Tips on having children cope with the loss of a loved one

This month will mark 3 years since my dad was taken from us. When he passed away our lives drastically changed. It hit us ALL hard, including my 2 children at the time. Nyah was only 2.5 and Kayden was about to turn 1. When my dad passed away, my children were able to see and feel how hard this was for our family, and witnessed all the emotional moments my husband, mom and I had. If you’re going through a difficult time at the moment, having just lost a loved one, then just remember that there are resources like to help you through it. Today I am going to give you a few tips I have on helping your children cope with the loss of a loved one. These tips can apply to every type of loss; ranging from a grandparent to a family pet. One important thing to remember is that children grieve in a different way then adults do, so always take that into consideration when dealing with this type of situation.

My oldest daughter Nyah was very close to my dad. Nyah was my dad’s pride and joy, his first grandchild. He loved her to pieces!! At the time Nyah was old enough to understand the general idea of what was going on with my dad, before he passed away. She came with us to the hospital everyday and always saw my dad. She knew something was wrong with him, and she knew he was very sick. She understood why we went to the hospital everyday, and why we blew kisses to him every time.

my dad and kids

*photo credits to: Bina Sareen

1. The reason Nyah understood so well was because my husband and I were very open about it. We explained everything we could in a way she would understand. By doing this it helps your child cope and know what is going on. Trying to keep it a secret from them makes it very hard and often times can be confusing when that person, animal, etc. is no longer around. There is no need to hide it and often times explaining it to them just brings them closer to you and gives them a chance to appreciate their loved one more.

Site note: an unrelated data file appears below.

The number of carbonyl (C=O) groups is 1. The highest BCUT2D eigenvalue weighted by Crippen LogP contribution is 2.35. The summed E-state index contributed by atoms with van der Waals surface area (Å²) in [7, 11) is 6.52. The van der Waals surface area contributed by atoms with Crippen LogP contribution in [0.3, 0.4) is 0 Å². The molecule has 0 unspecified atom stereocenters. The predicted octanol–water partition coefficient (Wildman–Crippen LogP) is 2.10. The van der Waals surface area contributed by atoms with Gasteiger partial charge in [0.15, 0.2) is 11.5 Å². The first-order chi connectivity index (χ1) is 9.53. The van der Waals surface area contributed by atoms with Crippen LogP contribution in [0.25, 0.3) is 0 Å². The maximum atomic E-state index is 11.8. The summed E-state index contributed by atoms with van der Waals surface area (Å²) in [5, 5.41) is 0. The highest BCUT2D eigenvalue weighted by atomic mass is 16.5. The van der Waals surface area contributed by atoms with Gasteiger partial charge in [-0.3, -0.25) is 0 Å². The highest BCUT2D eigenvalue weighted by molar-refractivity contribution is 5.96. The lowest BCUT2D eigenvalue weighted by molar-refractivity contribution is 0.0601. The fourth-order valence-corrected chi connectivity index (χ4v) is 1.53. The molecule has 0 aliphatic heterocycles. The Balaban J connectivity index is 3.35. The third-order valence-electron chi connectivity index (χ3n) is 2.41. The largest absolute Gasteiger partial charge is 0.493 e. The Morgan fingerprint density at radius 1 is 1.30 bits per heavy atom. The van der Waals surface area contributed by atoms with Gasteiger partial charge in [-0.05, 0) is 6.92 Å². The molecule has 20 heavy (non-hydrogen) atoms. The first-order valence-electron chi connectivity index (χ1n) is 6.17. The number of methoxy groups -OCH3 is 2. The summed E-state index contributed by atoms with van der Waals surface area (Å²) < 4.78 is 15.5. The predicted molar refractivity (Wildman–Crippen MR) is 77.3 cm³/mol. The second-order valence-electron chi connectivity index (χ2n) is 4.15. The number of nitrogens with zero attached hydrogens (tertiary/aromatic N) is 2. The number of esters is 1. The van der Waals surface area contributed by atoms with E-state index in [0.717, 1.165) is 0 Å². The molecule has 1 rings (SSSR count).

2. Help your child remember the good memories. Talk about the happy times they spent with that loved one. Like the time grandpa took her to the park or when he made all those paper birds and airplanes. And talk about the special things they would do together. The more you talk about the good memories the easier it is for them to cope with that person no longer being there.

3. Explain to your children where your loved one is. This one is tricky but the best option is to go by the beliefs of your family. I told my children that my dad is in heaven with God, which is up in the sky. I told them that he is in a better place where he is not sick anymore. But “heaven” can be anything or anywhere you believe or want your child to believe it is. Make sure you choose your wording wisely because children can take things very literally and can often become confused by your explanation (For example, don’t say things like they went away for a while because this will often lead children to believe their loved one will be back soon). Here is a great book that you can also read to your children that explains what happens to your loved ones.